"Transient electronics" could deliver drugs, monitor buildings and more. Could they be an eco-friendly solution for obsolescent tech?
Re-framing environmental rhetoric so it appeals to conservatives can really work, a study finds.
Any face. Even on a trash can.
Bill Faloon has pursued immortality for decades. Now he's got lots of company. What does science have to say?
Möbius strips still fascinate mathematicians.
A good performance requires great dirt.
Seven battery survival strategies to get you by.
Energy: Some say it's too big a job, but scientists would sure like to try.
In the global race to reduce carbon emissions, these eco-minded communities, from Kansas to the Maldives, lead the pack. Here's how they're making their carbon footprints disappear
The most dangerous pollutant might not even be known yet.
Calling all teachers and students!
Awesome! Now what?
One couple refused to stop until they found the cause of their son's ultra-rare disorder.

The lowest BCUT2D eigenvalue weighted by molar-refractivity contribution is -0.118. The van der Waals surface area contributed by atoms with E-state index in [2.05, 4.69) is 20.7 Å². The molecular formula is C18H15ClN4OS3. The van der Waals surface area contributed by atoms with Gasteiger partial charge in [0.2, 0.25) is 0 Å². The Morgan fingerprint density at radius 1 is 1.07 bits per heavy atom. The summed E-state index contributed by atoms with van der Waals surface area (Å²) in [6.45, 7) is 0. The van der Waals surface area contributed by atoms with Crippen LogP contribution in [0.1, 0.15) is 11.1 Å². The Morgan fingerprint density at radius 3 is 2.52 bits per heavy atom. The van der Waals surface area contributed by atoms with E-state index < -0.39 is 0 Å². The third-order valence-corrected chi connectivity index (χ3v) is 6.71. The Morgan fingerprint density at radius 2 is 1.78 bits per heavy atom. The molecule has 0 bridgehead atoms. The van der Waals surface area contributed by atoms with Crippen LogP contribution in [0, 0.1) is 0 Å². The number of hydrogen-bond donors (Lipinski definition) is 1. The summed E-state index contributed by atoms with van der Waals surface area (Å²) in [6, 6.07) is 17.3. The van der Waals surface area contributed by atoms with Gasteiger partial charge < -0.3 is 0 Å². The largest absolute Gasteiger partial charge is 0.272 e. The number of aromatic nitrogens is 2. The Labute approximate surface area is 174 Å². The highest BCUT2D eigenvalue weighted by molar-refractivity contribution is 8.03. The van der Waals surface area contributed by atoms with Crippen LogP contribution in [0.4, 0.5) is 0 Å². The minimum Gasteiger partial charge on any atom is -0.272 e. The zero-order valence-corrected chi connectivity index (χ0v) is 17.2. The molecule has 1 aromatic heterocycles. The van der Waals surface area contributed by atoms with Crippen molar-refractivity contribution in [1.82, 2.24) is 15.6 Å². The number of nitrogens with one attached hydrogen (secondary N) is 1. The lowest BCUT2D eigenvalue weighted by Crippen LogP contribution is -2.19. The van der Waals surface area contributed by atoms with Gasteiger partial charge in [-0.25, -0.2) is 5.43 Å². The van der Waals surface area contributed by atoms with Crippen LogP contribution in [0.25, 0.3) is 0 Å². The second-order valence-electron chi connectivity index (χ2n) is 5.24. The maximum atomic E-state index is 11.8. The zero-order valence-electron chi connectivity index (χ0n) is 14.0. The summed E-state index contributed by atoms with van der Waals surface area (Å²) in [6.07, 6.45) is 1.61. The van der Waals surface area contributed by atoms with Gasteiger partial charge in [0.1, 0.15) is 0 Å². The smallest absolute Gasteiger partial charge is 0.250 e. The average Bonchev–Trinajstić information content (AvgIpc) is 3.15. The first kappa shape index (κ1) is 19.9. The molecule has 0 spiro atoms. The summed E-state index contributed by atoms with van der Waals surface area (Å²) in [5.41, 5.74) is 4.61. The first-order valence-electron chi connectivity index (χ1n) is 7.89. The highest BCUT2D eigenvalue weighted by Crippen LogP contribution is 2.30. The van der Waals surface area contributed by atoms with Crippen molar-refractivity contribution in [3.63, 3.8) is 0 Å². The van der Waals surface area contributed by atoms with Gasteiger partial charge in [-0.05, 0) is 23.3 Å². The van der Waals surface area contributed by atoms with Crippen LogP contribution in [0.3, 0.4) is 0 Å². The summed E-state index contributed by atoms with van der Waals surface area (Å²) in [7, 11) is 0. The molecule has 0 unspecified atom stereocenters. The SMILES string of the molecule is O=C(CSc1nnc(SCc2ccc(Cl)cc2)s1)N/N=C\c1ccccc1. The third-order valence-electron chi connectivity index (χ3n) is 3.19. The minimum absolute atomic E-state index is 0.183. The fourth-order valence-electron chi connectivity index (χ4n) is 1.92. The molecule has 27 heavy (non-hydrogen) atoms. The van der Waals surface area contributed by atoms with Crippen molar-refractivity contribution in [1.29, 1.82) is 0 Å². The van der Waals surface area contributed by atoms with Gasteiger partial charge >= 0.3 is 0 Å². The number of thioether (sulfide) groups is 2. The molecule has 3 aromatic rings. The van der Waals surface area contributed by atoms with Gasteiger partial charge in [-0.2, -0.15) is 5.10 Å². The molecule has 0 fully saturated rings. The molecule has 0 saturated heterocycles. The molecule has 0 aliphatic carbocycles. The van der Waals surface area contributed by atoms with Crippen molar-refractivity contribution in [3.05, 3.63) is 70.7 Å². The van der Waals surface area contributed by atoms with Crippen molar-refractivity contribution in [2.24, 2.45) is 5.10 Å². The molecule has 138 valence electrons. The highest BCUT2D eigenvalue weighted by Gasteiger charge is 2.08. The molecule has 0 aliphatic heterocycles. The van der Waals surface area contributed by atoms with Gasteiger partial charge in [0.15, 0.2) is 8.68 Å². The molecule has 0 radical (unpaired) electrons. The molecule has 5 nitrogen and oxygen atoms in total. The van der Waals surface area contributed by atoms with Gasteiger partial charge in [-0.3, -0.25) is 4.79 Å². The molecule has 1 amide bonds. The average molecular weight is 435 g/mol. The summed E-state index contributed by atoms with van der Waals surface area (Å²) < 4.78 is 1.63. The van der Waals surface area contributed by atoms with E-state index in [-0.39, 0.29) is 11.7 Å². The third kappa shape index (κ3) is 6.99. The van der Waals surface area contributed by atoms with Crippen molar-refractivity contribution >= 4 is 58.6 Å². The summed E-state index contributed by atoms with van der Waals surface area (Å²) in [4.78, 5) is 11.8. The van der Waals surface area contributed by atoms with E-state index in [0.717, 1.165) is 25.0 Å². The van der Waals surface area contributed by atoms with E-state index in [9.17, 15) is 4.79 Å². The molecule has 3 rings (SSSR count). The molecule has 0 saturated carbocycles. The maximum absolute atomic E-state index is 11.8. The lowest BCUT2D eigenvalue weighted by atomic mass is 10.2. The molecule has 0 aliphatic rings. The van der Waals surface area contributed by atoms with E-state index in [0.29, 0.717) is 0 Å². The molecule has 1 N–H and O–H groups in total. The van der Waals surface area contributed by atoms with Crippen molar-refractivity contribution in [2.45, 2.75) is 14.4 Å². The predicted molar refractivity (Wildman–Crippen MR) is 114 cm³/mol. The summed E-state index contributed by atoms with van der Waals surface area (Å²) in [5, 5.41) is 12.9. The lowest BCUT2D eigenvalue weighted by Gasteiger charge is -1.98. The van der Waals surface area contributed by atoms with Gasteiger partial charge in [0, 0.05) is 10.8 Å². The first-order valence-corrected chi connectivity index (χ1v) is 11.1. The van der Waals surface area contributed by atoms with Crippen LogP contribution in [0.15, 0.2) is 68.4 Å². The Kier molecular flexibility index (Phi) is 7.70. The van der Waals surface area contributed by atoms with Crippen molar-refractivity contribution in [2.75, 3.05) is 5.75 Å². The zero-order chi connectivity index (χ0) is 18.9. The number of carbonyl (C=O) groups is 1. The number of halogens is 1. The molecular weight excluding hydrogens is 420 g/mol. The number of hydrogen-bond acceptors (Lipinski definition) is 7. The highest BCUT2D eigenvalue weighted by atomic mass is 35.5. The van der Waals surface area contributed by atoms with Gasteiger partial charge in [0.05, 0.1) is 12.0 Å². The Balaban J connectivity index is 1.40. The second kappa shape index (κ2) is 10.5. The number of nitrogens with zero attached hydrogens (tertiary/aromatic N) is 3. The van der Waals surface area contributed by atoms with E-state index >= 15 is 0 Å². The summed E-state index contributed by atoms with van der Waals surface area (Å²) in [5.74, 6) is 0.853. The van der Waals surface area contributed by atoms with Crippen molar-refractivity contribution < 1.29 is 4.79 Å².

Findings could lead to better batteries
New electronic voting machines are supposed to prevent another Election Day disaster, but these paperless PCs could make hanging chads seem like a minor nuisance.
Its creations earn patents, outperform humans, and will soon fly to space. All it needs now is a few worthy challenges
A peek behind the curtain of the voting machine
Turning trash into a lifesaver
Futurist Ray Kurzweil explains how the boundary between man and machine is quickly disappearing. PLUS: A gallery of today's most mind-blowing 'bots
Dogs are the best bomb detectors we have. Can scientists do better?
No one taught AI the rule about never reading the comment section